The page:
• When inserting a shaft into the universal joint, make sure that it goes in 7/8” and is flush with the yoke end. A shaft that does not fully engage with the yoke can compromise the strength of the connection. However, a shaft that is too far into the yoke will cause the shaft to interfere or bind with the operation of the u-joint.
  • Set screws are supplied on all universal joints that have yokes that are splined or DD. However, it is necessary to dimple the shaft to properly secure the set screw. Loc-Tite or thread locker should also be used. Set screws should be periodically inspected and checked for tightness. Watch this quick video for more information on how to safely and properly install your universal joints.


Friday, February 24, 2017

How to Properly Install the Canceling Cam for Proper Turn Signal and Horn Function

Filed under Tech Tips

One of the questions that we get asked the most is how to properly install the canceling cam for proper turn signal function on a Flaming River steering column. When installed properly, the canceling cam will allow the turn signals to self-cancel and also allow you to connect the horn wire to the horn contact on your steering wheel. See below for instructions on installing the canceling cam on keyed and non-keyed tilt steering columns.


Installing the Canceling Cam on a Non-Keyed Column:

installing canceling cam on non-key column



STEP 1: Position the stem of the canceling cam so that it is between 10 and 11 o'clock.

position canceling cam at 10:30



STEP 2: The compression spring is positioned over the column shaft on top of the canceling cam.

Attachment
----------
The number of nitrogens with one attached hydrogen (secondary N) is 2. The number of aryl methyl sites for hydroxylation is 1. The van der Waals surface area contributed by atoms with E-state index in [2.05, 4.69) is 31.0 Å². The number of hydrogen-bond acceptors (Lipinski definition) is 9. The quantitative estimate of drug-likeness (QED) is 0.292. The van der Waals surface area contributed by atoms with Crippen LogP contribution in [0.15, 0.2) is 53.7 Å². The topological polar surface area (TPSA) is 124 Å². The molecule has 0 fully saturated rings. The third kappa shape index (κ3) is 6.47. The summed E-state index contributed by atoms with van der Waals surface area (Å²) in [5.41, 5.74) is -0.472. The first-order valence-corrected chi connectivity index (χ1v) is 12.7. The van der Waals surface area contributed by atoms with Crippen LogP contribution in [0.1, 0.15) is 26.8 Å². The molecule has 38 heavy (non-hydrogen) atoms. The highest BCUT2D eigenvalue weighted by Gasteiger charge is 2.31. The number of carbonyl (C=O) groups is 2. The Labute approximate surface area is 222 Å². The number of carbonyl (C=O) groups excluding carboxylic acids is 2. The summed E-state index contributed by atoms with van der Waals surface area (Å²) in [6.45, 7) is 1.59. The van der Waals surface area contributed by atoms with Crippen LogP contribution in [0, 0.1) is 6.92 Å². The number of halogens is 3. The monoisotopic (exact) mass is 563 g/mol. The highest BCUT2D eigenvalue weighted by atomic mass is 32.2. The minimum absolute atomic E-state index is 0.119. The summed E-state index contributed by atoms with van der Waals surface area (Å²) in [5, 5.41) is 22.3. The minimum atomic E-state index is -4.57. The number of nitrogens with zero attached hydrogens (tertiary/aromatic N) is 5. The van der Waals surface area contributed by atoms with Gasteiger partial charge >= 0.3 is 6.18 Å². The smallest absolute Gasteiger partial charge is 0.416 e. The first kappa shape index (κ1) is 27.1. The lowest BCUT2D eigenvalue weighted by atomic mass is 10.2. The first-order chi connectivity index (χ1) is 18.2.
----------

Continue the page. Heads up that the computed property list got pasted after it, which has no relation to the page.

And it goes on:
positioning compression spring



STEP 3: Place the steering wheel or adapter on the steering column shaft. Then place the retaining nut on the shaft and tighten—drawing down the wheel or adapter to the desired gap (we recommend approximately 1/16"). DO NOT OVER TORQUE!

place steering wheel or adapter on the column shaft




Installing the Canceling Cam on a Keyed Column:

installing canceling cam on a key column


STEP 1: Install the large 5/8" large aluminum spacer over the column shaft.

install 5/8" spacer over column shaft



STEP 2: Slide the compression spring over the column shaft and down so that's resting on top of the 5/8" aluminum spacer.

install spring over shaft and on top of spacer



STEP 3: Next, slide the canceling cam over the top shaft so that it is resting on top of the compression spring. Position the stem of the canceling cam so that it is between 10 and 11 o'clock.

position canceling cam at 10:30



STEP 4: Place the small 3/16" aluminum spacer over the column shaft so that it is resting on top of the canceling cam.

place 3/16" spacer on top of canceling cam



STEP 5: Place the steering wheel or adapter on the steering column shaft. Then place the retaining nut on the shaft and tighten—drawing down the wheel or adapter to the desired gap (we recommend approximately 1/16"). DO NOT OVER TORQUE!

tighten nut on wheel or adapter


Tuesday, March 29, 2016

Introducing Flaming River Tech School...

Filed under Tech Tips


We've created a section on our website called Flaming River Tech School, which houses all of the FAQs, technical product sheets, specifications sheets, videos, and other information designed to help you learn about and better understand our products.


Our hope is that this information will help you make an informed decision on the part(s) that are most suitable for your vehicle. Or if you're a distributor, we hope this helps you learn more about our products, so that you can better assist your customers and sell more parts.


We're always looking for customer feedback. If there's product information that you are looking for that you can't find, contact us, and we'll do our best to help guide you in the right direction, or put something together that will help you better understand our product lines.


Browse Flaming River Tech School


Wednesday, April 9, 2014

Things to Keep in Mind When Designing Your Steering System

Filed under Tech Tips

design your steering system


We receive a lot of the same questions and hear from customers who are experiencing the same problems when designing and installing their steering system. To help identify and answer some of these issues, we've compiled a list with the proper solutions regarding column installation, column electric and wiring issues, clocking and installing the canceling cam and horn functionality, and universal joint installation.


Steering Column Installation